There must be a temptation to approach Paek Nam-nyong’s Friend, presumably the first “state-sanctioned” North Korean novel available in English, much as Samuel Johnson did “a dog’s walking on his hind legs: It is not done well; but you are surprised to find it done at all.” Skeptics will rapidly be disabused.
For some men, getting to know a woman isn’t quite what it seems. In this quirky collection of stories by Xu Xu, we can read about a man who dates a would-be ghost, another takes up with a supposedly mentally-challenged girl who has conversations with birds and eventually becomes a Buddhist nun, a third hooks up in a pro forma marriage (which later becomes real) with a mysterious Jewish woman whom a new acquaintance has asked him to help get to Europe, and a fourth falls in love with a strange girl who eventually kills herself after telling her tragic personal story to the narrator.
It is impossible not to read title of Mieko Kawakami’s new novel Breasts and Eggs, with its unabashedly female take, without also hearing the the salacious and near homonymous “breasts and legs”, invoking as it does the male gaze and its frequent targets. Kawakami’s work, composed of two “books” separated by 10 years, is an extended exploration of the inner life of women; the theme of breasts appear as one character pursues augmentation surgery, and eggs are a recurring motif both as a foodstuff and in relation to fertility and procreation.
Back in the day, whenever one was in a waiting room or vestibule, one would likely come across a copy of “Reader’s Digest”, which would include a diverse selection of pieces, often abridged, often extracts from elsewhere: easy reading, something to interest anyone and everyone, thought-provoking but not enough to require too much mental exertion.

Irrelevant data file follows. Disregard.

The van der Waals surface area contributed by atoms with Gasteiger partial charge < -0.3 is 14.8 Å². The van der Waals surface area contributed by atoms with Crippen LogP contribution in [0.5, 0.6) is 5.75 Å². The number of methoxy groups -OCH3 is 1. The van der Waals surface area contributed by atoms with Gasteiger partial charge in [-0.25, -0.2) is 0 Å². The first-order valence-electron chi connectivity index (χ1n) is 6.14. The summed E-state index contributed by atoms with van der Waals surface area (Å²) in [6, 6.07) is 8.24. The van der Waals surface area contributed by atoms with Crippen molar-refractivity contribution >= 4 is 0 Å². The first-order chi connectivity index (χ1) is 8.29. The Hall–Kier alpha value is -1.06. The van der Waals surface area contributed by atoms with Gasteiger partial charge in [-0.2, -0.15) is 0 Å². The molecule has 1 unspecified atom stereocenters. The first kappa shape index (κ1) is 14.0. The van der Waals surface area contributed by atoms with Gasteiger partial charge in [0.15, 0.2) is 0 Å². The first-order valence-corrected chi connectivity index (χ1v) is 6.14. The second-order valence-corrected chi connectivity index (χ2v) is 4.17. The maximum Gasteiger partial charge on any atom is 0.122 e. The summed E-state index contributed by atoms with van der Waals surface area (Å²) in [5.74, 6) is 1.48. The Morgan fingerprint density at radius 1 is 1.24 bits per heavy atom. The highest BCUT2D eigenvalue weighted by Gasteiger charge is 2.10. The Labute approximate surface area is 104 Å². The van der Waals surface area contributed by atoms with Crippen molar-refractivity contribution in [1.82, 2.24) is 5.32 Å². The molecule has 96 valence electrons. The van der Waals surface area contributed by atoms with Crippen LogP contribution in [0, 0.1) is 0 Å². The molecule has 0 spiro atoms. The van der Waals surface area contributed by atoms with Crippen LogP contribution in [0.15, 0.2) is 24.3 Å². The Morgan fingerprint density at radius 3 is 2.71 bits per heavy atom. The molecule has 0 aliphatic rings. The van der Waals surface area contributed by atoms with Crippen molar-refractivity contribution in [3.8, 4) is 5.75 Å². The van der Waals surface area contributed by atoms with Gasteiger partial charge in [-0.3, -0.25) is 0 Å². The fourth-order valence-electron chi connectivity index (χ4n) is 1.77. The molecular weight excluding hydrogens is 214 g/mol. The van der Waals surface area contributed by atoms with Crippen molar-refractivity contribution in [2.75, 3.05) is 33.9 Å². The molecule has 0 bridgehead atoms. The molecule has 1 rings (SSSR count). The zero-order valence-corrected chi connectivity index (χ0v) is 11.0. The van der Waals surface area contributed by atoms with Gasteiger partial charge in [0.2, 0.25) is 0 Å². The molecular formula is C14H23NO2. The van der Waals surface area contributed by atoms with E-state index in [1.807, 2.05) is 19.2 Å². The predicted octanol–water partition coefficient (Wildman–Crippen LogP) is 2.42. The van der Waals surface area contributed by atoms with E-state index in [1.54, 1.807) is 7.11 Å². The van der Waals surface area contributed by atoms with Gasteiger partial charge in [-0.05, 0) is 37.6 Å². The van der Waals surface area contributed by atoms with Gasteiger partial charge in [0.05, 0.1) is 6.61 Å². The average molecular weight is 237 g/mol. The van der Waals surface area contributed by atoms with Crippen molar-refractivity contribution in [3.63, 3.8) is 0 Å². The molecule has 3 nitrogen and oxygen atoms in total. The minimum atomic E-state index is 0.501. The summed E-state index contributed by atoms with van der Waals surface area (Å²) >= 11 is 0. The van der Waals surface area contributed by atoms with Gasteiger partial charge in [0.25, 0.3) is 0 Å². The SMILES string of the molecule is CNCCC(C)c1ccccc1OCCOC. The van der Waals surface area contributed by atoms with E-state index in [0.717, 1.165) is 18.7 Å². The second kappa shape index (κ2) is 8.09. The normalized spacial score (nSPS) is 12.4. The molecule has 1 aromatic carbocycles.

The story begins in Jakarta, a hubbub of street vendors, motorbikes, and calls to prayer from mosque loudspeakers. “Travelling is the most ancient desire”, writes Intan Paramaditha in her first novel, a choose-your-own-adventure story published this February as global mobility ground to a halt. The wandering narrator, addressed in the second person befitting the conventions of the form, travels along multiple routes to Berlin, New York, and even outer space as she faces ordeals that illustrate the privileges of going abroad and the limitations of individual choice.
Kim Ayami is a twenty-eight year old woman and law-school dropout who wants to be an actress, but appears to have been not very good at it, as she has only acted in one production and is now working at a theatre for the blind in Seoul after a number of stints as a waitress. It’s her last day there, though, because the theatre, the only one of its kind, is closing down and Ayami faces the uncertainty of unemployment, as she has no formal qualifications for another job.
Wu Sheng has written vivid poems about rural life and the land since the 1960s, when he became one of Taiwan’s most popular poets. His poems are rooted in the soil, imbued with an unshakable affinity for the people who till it, sweat over it, and eventually are buried in it, and serve as his personal response to the industrialization, urbanization and globalization of his vanishing world.